The Ogasawara Islands: A Turbulent History
Born in London in 1951, Peter earned a degree in Japanese from the University of London's School of Oriental and African Studies (SOAS). An expert on diverse forms of popular music, Peter is also a well-known TV and radio presenter. He has lived in Japan for 40 years and has a deep understanding of the language and culture.
Zenpachi Tanaka was born in Fukuoka, a city in Kyushu, Japan's southwest island. He worked as a chef in various locations across Honshu, Japan’s largest main island. In 1974, Tanaka moved to Chichijima at the invitation of an acquaintance. While living there, he visited Iwo Jima (now called Ioto) to help gather the remains of those killed during World War II. After that experience, Tanaka became involved in both locating the remains of those killed in action across the Ogasawara Islands and former battlefield excavation. Through his work as a battlefield guide, Tanaka helps to preserve the memories of the war.
Kyoko Ohira is the great-granddaughter of Nathaniel Savory, one of the first people to settle in the Ogasawara Islands. Known as the “Songstress of Ogasawara,” she’s an expert traditional folk music singer. Before World War II, her given name was Edith Washington. During the war and the ensuing American occupation, the islands and their inhabitants went through many difficult times. After the United States returned the Ogasawara Islands to Japan in 1968, Ohira created a song to commemorate the event. Even at 96 years old, the folk songs she performs continue to be loved by the islanders.
Rocky Sebori is a fifth-generation descendant of Nathaniel Savory, one of the first people to settle in the Ogasawara Islands. Born in Chichijima during the American occupation, he directly experienced the changes and struggles that resulted from the islands being returned to Japan. When he was eight years old, the school system suddenly changed. An American-style approach with lessons taught in English was replaced by a Japanese-style approach with all instruction in Japanese. Making use of his bilingualism, Sebori later joined a major trading company and worked all around the world. He returned to Chichijima in 2002 and now contributes to the community by working at the family beekeeping business and the local cooperative supermarket.
July 10, 2018
The Ogasawara Islands: A Turbulent History
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At first glance, life on the Ogasawara Islands may seem akin to living in paradise. Known for their amazing range of biodiversity and beautiful natural scenery, the islands were registered as a UNESCO World Heritage Site in 2011. However, perhaps an even more important, yet much lesser known, part of the islands’ identity is their significance during World War II and the events that transpired on the islands during the post-war occupation.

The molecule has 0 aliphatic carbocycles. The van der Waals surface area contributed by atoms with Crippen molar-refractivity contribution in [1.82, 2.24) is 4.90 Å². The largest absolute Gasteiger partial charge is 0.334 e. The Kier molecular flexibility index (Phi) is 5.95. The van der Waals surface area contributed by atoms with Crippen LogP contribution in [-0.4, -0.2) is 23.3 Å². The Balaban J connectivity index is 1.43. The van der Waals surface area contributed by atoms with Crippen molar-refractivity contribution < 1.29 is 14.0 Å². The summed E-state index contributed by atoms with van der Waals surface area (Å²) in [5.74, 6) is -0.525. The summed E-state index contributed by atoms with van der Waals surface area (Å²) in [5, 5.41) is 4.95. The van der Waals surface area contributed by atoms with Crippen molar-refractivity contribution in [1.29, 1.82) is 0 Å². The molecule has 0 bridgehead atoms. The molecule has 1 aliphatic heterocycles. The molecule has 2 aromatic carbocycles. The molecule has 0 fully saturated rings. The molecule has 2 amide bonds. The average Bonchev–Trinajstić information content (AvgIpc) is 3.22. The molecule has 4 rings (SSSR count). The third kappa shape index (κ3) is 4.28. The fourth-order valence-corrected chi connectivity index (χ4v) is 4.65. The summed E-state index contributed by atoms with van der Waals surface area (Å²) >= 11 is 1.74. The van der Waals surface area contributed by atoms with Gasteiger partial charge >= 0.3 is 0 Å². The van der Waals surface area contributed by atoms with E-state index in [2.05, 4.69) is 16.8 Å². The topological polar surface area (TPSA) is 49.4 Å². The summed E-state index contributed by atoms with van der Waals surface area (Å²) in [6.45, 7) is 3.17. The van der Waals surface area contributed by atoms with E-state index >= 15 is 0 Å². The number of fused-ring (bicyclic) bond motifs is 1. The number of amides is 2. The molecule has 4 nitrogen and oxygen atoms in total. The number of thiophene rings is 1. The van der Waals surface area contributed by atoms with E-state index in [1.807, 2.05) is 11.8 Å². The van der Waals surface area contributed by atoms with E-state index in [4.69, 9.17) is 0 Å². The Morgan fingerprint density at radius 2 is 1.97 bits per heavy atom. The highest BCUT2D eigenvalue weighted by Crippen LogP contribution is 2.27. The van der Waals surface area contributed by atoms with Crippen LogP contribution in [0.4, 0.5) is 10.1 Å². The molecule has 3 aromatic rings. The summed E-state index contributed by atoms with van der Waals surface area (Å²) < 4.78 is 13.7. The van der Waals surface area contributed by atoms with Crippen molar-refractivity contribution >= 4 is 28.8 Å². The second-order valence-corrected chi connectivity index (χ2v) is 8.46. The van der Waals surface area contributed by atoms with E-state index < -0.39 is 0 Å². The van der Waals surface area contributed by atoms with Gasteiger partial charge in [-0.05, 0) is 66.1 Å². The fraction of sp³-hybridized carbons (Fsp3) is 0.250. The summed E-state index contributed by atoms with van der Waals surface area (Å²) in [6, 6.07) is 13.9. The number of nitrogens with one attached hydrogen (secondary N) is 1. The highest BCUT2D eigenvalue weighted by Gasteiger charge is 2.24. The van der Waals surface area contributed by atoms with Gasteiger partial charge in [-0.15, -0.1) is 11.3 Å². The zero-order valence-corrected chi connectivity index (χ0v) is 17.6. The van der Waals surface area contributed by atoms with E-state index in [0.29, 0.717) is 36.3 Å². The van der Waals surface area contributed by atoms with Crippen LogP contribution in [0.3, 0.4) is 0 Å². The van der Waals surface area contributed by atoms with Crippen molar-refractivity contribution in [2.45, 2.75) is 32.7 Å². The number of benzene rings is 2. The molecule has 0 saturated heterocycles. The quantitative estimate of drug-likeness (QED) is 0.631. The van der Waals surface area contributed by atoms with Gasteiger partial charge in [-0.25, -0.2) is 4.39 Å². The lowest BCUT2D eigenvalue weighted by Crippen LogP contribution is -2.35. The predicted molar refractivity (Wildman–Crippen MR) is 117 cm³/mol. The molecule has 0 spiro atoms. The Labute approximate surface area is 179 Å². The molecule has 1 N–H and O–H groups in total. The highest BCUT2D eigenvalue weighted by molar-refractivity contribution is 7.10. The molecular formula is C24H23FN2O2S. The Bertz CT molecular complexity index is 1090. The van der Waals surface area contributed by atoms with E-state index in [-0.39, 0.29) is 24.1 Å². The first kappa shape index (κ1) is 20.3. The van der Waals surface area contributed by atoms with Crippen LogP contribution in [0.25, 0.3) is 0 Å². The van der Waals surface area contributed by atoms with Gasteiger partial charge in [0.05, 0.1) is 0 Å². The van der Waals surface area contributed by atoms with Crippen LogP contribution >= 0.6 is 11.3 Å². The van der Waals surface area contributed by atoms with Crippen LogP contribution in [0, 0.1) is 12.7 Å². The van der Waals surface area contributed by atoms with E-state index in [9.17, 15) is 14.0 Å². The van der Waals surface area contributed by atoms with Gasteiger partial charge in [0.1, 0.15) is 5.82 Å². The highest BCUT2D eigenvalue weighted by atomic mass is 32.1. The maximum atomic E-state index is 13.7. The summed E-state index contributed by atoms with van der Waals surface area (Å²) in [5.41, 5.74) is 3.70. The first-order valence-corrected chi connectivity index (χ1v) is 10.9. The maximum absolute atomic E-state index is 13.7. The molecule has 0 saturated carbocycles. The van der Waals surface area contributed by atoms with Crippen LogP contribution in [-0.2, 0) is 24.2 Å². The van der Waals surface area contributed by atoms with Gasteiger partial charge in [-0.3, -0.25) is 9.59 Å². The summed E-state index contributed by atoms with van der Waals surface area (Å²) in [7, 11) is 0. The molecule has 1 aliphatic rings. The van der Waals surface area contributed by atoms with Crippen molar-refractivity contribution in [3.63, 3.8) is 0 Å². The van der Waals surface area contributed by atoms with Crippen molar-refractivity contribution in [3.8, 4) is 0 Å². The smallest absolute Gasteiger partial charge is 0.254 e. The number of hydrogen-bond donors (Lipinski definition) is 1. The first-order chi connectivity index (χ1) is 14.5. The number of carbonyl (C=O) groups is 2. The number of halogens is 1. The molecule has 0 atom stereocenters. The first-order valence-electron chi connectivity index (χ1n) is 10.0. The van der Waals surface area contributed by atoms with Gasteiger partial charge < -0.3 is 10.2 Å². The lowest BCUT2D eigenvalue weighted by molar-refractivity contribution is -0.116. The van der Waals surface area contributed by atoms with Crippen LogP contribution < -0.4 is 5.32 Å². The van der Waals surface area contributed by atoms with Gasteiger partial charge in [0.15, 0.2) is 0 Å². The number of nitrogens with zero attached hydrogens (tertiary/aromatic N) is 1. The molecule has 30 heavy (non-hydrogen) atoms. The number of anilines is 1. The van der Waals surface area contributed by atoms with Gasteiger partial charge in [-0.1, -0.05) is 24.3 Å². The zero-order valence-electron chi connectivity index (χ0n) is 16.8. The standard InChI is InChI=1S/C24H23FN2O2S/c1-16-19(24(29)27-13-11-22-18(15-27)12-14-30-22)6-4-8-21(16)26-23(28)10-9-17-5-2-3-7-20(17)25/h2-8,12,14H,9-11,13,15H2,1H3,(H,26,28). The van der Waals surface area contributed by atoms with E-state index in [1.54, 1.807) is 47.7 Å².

Although life is peaceful nowadays, ruins such as this destroyed supply ship are a stark reminder of the archipelago’s turbulent past.
Chichijima, the largest of the islands, is currently home to about 2,000 people.
Located 1,000 km south of Tokyo, the Ogasawara Islands were a key location for Allied troops looking to inch closer to the Japanese mainland. During the United States’ island hopping campaign, troops moved gradually across the Pacific by fighting for control of key locations. Captured islands were equipped with airstrips, thus enabling B-29 bombers to get closer to the Japanese forces’ home territory. As we learn on this edition of Japanology Plus, the Ogasawara Islands became Japan’s last line of defense after the fall of Saipan.
Desperate times call for desperate measures, and people on all sides were expected to make sacrifices for the sake of the war effort. The 6,800 civilian residents of the islands were forcibly evacuated to the Japanese mainland in April 1944. They did not have an easy transition into their new lives. With relatives hailing from the West, the Pacific Islands, and Japan, the islanders had fairly mixed heritages, which at that time was unusual in a country where the assumed norm is ethnic homogeneity. Those with Western ancestors often had Western names that they were required to change to Japanese ones when they moved to the mainland. Due to their Western features, some experienced discrimination or were considered potential spies, despite being just as Japanese as those born and raised on the mainland.